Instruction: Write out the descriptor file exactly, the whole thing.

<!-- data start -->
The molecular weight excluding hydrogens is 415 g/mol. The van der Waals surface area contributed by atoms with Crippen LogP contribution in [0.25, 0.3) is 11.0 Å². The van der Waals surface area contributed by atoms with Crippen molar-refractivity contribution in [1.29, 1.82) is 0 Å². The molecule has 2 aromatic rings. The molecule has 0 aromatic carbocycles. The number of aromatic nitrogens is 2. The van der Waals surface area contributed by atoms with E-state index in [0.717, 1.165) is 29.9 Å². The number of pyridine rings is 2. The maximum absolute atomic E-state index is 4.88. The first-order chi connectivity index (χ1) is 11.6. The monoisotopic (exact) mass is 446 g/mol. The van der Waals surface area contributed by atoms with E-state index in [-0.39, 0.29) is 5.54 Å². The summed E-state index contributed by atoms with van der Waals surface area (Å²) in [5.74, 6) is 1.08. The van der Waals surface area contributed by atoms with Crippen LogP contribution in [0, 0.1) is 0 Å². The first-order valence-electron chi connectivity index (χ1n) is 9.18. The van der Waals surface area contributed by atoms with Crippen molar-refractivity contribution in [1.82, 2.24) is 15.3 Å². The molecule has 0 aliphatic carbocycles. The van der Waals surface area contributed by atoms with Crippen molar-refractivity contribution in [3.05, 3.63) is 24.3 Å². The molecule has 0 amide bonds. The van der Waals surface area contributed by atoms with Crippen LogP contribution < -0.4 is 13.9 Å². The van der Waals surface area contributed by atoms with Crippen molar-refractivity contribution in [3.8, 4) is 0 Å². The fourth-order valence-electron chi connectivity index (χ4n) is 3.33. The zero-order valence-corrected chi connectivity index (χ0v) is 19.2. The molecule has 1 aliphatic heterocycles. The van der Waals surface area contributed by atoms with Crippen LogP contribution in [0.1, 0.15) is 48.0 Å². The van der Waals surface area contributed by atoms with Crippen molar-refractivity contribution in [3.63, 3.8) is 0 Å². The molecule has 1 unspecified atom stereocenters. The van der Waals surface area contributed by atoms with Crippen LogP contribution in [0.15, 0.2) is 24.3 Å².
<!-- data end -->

The molecular weight excluding hydrogens is 415 g/mol. The van der Waals surface area contributed by atoms with Crippen LogP contribution in [0.25, 0.3) is 11.0 Å². The van der Waals surface area contributed by atoms with Crippen molar-refractivity contribution in [1.29, 1.82) is 0 Å². The molecule has 2 aromatic rings. The molecule has 0 aromatic carbocycles. The number of aromatic nitrogens is 2. The van der Waals surface area contributed by atoms with E-state index in [0.717, 1.165) is 29.9 Å². The number of pyridine rings is 2. The maximum absolute atomic E-state index is 4.88. The first-order chi connectivity index (χ1) is 11.6. The monoisotopic (exact) mass is 446 g/mol. The van der Waals surface area contributed by atoms with E-state index in [-0.39, 0.29) is 5.54 Å². The summed E-state index contributed by atoms with van der Waals surface area (Å²) in [5.74, 6) is 1.08. The van der Waals surface area contributed by atoms with Crippen LogP contribution in [0, 0.1) is 0 Å². The first-order valence-electron chi connectivity index (χ1n) is 9.18. The van der Waals surface area contributed by atoms with Crippen molar-refractivity contribution in [1.82, 2.24) is 15.3 Å². The molecule has 0 aliphatic carbocycles. The van der Waals surface area contributed by atoms with Crippen molar-refractivity contribution in [3.05, 3.63) is 24.3 Å². The molecule has 0 amide bonds. The van der Waals surface area contributed by atoms with Crippen LogP contribution < -0.4 is 13.9 Å². The van der Waals surface area contributed by atoms with Crippen molar-refractivity contribution in [3.8, 4) is 0 Å². The fourth-order valence-electron chi connectivity index (χ4n) is 3.33. The zero-order valence-corrected chi connectivity index (χ0v) is 19.2. The molecule has 1 aliphatic heterocycles. The van der Waals surface area contributed by atoms with Crippen LogP contribution in [0.1, 0.15) is 48.0 Å². The van der Waals surface area contributed by atoms with Crippen molar-refractivity contribution in [3.63, 3.8) is 0 Å². The molecule has 1 unspecified atom stereocenters. The van der Waals surface area contributed by atoms with Crippen LogP contribution in [0.15, 0.2) is 24.3 Å².